Advertisement
Share

Salk findings on how the brain turns threat cues into fear could lead to treatments for disorders

The brainstem (red) and thalamus (green)
Subregions of the amygdala, the brain’s emotion center, receive threat cues from different brain areas, including the brainstem (red) and thalamus (green).
(Courtesy of Salk Institute)

Scientists at the Salk Institute for Biological Studies in La Jolla say they have uncovered a molecular pathway that distills threatening sights, sounds and smells into a single message: Be afraid.

The research, published Aug. 16 in Cell Reports, may lead to new therapies for fear-related disorders such as post-traumatic stress disorder or hypersensitivity conditions such as autism, migraines and fibromyalgia.

A molecule called CGRP enables neurons in two separate areas of the brain to bundle threatening sensory cues into a unified signal, tag it as negative and convey it to the amygdala, which translates the signal into fear.

“The brain pathway we discovered works like a central alarm system,” said senior author Sung Han, an assistant professor in Salk’s Clayton Foundation Laboratories for Peptide Biology. “We were excited to find that the CGRP neurons are activated by negative sensory cues from all five senses — sight, sound, taste, smell and touch. Identifying new threat pathways provides insights into treating fear-related disorders.”

Most external threats involve multisensory cues, such as the heat, smoke and smell of a wildfire. Previous research showed that different pathways independently relay sound, sight, and touch threat cues to multiple brain areas. A single pathway that integrates all those cues would be beneficial to survival, but no one had ever found such a pathway.

Previous research also showed that the amygdala, which initiates behavioral responses and forms fear memories to environmental and emotional stimuli, receives heavy input from brain regions that are laden with a chemical associated with aversion, CGRP (calcitonin gene-related peptide).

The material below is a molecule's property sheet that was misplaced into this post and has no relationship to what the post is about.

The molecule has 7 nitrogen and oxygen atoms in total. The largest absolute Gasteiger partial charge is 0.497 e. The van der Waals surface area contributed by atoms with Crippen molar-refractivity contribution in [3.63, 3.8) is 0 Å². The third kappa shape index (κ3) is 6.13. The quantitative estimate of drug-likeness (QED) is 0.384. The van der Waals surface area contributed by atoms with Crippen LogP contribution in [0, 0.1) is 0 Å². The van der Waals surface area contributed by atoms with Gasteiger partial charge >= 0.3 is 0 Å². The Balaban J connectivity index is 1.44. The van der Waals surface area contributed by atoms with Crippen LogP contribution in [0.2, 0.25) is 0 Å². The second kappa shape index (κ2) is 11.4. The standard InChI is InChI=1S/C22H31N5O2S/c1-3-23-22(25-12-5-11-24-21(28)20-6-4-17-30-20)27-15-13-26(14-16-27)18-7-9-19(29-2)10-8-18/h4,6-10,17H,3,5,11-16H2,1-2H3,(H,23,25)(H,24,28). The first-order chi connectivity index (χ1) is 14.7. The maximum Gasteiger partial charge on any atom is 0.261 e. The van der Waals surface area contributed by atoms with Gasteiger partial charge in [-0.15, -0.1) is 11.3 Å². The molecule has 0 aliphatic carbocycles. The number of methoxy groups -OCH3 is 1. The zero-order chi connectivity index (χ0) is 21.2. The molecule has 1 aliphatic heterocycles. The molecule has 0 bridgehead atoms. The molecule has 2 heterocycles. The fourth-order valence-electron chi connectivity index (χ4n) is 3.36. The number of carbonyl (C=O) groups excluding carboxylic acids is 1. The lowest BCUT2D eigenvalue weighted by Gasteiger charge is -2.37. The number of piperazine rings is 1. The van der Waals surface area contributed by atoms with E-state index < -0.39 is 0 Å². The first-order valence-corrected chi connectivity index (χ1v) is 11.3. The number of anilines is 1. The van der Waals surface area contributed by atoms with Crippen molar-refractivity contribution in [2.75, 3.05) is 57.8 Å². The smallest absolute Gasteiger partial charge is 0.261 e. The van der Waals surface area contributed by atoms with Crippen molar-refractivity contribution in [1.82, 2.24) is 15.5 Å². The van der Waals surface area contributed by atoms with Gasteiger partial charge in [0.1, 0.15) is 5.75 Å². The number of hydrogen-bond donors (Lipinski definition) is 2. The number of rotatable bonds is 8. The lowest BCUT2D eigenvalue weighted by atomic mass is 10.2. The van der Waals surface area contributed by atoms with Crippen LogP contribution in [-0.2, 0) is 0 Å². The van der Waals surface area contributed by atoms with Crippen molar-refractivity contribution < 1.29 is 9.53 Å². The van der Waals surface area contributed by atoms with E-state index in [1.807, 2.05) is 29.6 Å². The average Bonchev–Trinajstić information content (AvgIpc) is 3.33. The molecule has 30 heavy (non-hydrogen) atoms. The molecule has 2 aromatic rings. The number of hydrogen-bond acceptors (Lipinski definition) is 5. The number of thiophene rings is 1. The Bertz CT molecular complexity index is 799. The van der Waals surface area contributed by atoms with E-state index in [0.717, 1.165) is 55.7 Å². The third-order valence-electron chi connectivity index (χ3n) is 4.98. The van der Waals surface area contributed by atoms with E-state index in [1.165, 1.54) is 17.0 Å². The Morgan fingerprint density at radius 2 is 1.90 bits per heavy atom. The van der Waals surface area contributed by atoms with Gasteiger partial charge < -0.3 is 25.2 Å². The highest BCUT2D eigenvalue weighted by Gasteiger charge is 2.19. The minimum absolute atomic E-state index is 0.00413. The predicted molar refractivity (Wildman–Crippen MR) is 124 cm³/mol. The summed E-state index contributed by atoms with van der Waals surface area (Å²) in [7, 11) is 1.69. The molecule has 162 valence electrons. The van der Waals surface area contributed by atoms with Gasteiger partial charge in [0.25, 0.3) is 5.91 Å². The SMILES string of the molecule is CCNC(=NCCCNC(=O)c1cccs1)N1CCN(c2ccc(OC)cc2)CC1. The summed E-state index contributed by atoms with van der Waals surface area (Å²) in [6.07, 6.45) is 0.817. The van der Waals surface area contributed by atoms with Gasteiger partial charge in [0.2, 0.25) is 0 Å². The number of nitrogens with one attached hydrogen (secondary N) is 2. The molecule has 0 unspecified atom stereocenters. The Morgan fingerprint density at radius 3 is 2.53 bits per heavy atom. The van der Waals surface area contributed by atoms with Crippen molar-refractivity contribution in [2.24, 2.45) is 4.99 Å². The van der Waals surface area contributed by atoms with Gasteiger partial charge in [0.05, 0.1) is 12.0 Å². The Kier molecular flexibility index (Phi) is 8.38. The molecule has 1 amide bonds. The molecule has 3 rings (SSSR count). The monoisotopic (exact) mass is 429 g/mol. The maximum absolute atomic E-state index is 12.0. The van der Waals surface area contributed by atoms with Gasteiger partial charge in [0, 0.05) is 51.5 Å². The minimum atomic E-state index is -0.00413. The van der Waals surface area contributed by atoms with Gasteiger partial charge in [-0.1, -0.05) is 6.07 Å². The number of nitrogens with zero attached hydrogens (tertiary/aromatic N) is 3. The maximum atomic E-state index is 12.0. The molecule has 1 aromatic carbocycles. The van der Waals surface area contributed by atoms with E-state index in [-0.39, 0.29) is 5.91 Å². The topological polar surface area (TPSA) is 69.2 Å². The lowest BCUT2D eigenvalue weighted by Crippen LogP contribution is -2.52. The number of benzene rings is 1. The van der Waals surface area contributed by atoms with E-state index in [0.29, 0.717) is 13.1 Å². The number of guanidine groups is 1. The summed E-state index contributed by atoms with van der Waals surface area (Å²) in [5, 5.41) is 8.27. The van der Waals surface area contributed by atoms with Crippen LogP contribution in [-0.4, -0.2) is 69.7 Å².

“Based on these two pools of research, we proposed that CGRP neurons, found especially in subregions of the thalamus and the brainstem, relay multisensory threat information to the amygdala,” said co-first author Shijia Liu, a graduate student in the Han lab. “These circuits may both generate appropriate behavioral responses and help form aversive memories of threat cues.”

The team conducted several experiments on mice to test their hypotheses. They determined the path the signals took after leaving the thalamus and brainstem using different-colored fluorescent proteins. And they conducted behavioral tests to gauge memory and fear.

Sukjae Joshua Kang (left) and Sung Han are among the authors of a Salk Institute study on the brain's "central alarm system.”
(Courtesy of Salk Institute)

Taken together, their findings indicate that two distinct populations of CGRP neurons — one in the thalamus, one in the brainstem — project to nonoverlapping areas of the amygdala, forming two distinct circuits. Both populations encode threatening sights, sounds, smells, tastes and touches by communicating with local brain networks. The researchers discovered that both circuits are necessary for forming aversive memories — the kind that tell you, “Stay away.”

“While mice were used in this study, the same brain regions also abundantly express CGRP in humans,” Han said. “This suggests that the circuits reported here may also be involved in threat perception-related psychiatric disorders.”

The authors hope to examine how CGRP signaling in these circuits mediates disorders involving multisensory stimuli-processing abnormalities, such as migraines, PTSD and autism spectrum disorder.

“We haven’t tested it yet, but migraines might also activate these CGRP neurons in the thalamus and brainstem,” said co-first author Sukjae Joshua Kang, a postdoctoral fellow in the Han lab. “Drugs that block CGRP have been used to treat migraines, so I’m hoping our study can be an anchor to use this kind of drug in relieving threat memories in PTSD or sensory hypersensitivity in autism, too.” ◆